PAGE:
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  • At one moment he withdrew from it, because Lord John Russell persisted in presenting a project of reform which appeared to him entirely out of season; and he advocated, with reason, measures 1 David Pacifico (1784-1854) was a Portuguese Jew, born a British subject at Gibraltar.
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  • As the difficulties of the Crimean campaign increased, it was not Lord Palmerston but Lord John Russell who broke up the government by refusing to meet Roebuck's motion of inquiry.
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  • His nomination by Lord John Russell to the vacant see of Hereford in December 1847 was again the signal for a violent and organized opposition; and his consecration in March 1848 took place in spite of a remonstrance by many of the bishops and the resistance of Dr John Merewether, the dean of Hereford, who went so far as to vote against the election when the conge d'elire reached the chapter.
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  • Peels resignation the queen again sent for Lord John Russell.
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  • Majesty formally complained to Lord John Russell that important despatches were sent off without her knowledge; and an arrangement was made under which Lord Palmerston undertook to submit every despatch to the queen through the prime minister.
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  • Lord John Russell decided on asking parliament to sanction.
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  • In the new ministry Lord Aberdee,n became first lord of the treasury, Gladstone chancellor of the exchequer, Lord John Russell foreign ministerthough he was almost immediately replaced in the foreign office by Lord Clarendon, and himself assumed the presidency of the council.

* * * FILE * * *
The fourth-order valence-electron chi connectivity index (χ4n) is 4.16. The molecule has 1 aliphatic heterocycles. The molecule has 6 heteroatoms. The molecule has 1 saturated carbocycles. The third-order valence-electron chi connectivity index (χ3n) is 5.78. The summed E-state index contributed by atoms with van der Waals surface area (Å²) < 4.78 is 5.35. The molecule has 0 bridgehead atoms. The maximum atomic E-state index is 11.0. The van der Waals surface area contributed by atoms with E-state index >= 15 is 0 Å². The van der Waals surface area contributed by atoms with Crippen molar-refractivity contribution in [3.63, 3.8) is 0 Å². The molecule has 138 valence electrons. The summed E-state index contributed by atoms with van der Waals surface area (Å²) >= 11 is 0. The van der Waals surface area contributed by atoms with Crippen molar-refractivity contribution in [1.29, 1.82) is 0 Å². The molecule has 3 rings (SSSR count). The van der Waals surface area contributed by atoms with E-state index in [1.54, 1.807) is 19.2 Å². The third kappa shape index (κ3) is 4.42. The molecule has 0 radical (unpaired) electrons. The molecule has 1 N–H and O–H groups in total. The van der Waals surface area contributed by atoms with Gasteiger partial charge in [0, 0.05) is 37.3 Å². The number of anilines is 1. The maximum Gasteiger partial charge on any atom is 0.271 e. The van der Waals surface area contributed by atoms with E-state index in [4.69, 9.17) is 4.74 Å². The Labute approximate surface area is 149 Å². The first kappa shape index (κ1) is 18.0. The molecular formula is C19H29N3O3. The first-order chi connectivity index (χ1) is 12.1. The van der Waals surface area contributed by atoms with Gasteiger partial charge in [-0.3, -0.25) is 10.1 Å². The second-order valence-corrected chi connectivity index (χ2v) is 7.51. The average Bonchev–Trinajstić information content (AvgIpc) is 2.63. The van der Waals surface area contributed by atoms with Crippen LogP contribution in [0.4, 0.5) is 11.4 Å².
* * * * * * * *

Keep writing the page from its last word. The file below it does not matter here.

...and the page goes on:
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  • Lord John Russell was a little sore at his own treatment by his party.
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  • Before the change of administration a conference had been decided on, and Lord Palmerston entrusted its management to Lord John Russell.
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  • Paime, The jealousies bet~eenLord John Russell and Lord stons Palmerston still eaisted; the more extreme men, who secood were identified with the policy of Cobden and Bright, ministry.
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  • Lord John Russell agreed to accept office as foreign minister; Gladstone consented to take the chancellorship of the exchequer.
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  • There was no doubt that through the whole of the negotiations the Italians were large.ly indebted to the labors of Lord John Russell.
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  • At the beginning of the war, Lord John Russell (who was made a peer as Earl Russell in 1861) acknowledged the Southern States as belligerents.
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  • Other Russells became prominent parliamentarians, most notably Lord John Russell.